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Adam Brazg ’10
This article originally appeared in the Bentley Magazine.
Running two companies in tandem isn’t easy, but Adam Brazg ’10 has developed a knack for balancing his time. It helps that one of the ventures is an online collaboration tool that Brazg and his business partner created to manage their own workflow.
Sister companies Trackolade and Bilberrry had their roots in Brazg’s first job post-graduation: auditing companies such as Microsoft for PwC Seattle. That introduction to the technology industry led Brazg to join a startup, which after a year could not close its final round of funding.
“Even though the startup failed, I learned what was needed to build sustainable software and saw how to manage a business,” says the former Finance major. “I was interested in the startup world, but there is a lot of uncertainty.”
To help determine his next career move, Brazg found contract work and collaborated on several projects with Ross Dzikovskyy. The two worked well together, and Brazg suggested starting their own business – a web development and design company they would name Bilberrry. The only problem: Dzikovskyy lives in Ukraine.
“We knew we could do it, but we needed a method to easily track our work together. We thought we could create a better product than some of the existing project management tools,” explains Brazg, noting the ease of adoption he believes sets Trackolade apart.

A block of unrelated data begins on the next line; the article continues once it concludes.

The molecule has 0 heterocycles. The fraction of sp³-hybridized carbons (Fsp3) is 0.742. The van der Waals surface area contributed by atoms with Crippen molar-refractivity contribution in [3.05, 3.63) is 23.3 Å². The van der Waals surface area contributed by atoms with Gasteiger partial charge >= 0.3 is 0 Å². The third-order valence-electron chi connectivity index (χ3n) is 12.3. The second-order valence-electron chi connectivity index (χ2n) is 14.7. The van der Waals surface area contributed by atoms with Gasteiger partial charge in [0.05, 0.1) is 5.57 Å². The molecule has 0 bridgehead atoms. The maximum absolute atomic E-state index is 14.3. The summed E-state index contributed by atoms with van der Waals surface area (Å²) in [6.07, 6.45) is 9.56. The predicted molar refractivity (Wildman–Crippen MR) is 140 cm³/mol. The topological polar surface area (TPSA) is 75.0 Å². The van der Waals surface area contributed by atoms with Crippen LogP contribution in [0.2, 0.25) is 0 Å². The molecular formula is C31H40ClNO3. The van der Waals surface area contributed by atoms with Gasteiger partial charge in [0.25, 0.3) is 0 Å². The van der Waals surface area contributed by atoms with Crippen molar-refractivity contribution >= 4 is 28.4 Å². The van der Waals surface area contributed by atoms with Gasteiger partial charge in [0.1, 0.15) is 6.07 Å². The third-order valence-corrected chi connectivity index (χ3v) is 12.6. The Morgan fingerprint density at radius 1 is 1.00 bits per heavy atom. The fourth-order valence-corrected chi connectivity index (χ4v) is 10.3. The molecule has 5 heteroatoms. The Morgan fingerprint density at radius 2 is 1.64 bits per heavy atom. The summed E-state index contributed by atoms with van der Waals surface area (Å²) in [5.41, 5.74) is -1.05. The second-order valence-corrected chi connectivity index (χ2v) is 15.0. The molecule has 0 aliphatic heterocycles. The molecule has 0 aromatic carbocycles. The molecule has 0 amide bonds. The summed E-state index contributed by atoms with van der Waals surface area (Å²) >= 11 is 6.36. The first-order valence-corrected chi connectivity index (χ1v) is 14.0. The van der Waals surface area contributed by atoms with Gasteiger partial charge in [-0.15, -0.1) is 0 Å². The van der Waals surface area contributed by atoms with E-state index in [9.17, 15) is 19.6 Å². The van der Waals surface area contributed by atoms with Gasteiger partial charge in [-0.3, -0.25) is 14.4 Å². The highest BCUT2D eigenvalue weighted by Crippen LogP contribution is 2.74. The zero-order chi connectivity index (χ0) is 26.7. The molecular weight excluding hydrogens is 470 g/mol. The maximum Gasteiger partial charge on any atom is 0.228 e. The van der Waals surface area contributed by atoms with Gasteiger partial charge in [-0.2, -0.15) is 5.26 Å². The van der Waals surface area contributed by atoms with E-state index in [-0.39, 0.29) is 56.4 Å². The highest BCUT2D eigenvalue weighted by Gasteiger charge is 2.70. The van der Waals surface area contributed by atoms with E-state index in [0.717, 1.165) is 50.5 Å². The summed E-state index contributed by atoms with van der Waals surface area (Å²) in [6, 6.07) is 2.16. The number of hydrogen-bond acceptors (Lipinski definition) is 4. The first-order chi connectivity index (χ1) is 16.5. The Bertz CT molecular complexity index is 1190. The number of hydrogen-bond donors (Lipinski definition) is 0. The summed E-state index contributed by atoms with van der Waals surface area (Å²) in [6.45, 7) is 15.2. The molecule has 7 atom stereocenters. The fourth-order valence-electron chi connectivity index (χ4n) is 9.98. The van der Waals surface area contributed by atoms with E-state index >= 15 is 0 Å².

“We designed it to work for every user — developers, designers and clients — without being cumbersome. Trackolade was built out of self-interest, but even as we were creating it, we knew it could become a valuable asset to others as well.”
And it has. Both Trackolade and Bilberrry have taken off, with offices in Seattle and Kiev. Services include a multitude of design and development projects, but their specialty is custom-built tools to help clients streamline workflows.
“One of the best things about building and using Trackolade is that we can test out new features ourselves before offering them to clients.”
With 10 full-time employees and plans to hire several more, Brazg is ready to grow the company thanks to a foundation of forward-thinking, technology-infused business education from Bentley. A more surprising takeaway from his undergraduate studies was learning about international finance.
“As a student, you don’t really think any of that will apply to you early on in your career,” he notes. “But the global economy is applicable to so many different jobs that it’s a critical piece of a rounded business education.”
The Yawkey Foundations have recognized Bentley University’s longstanding commitment to service-learning and awarded the university $500,000 to educate students to effectively lead nonprofit organizations and expand student efforts to help community groups.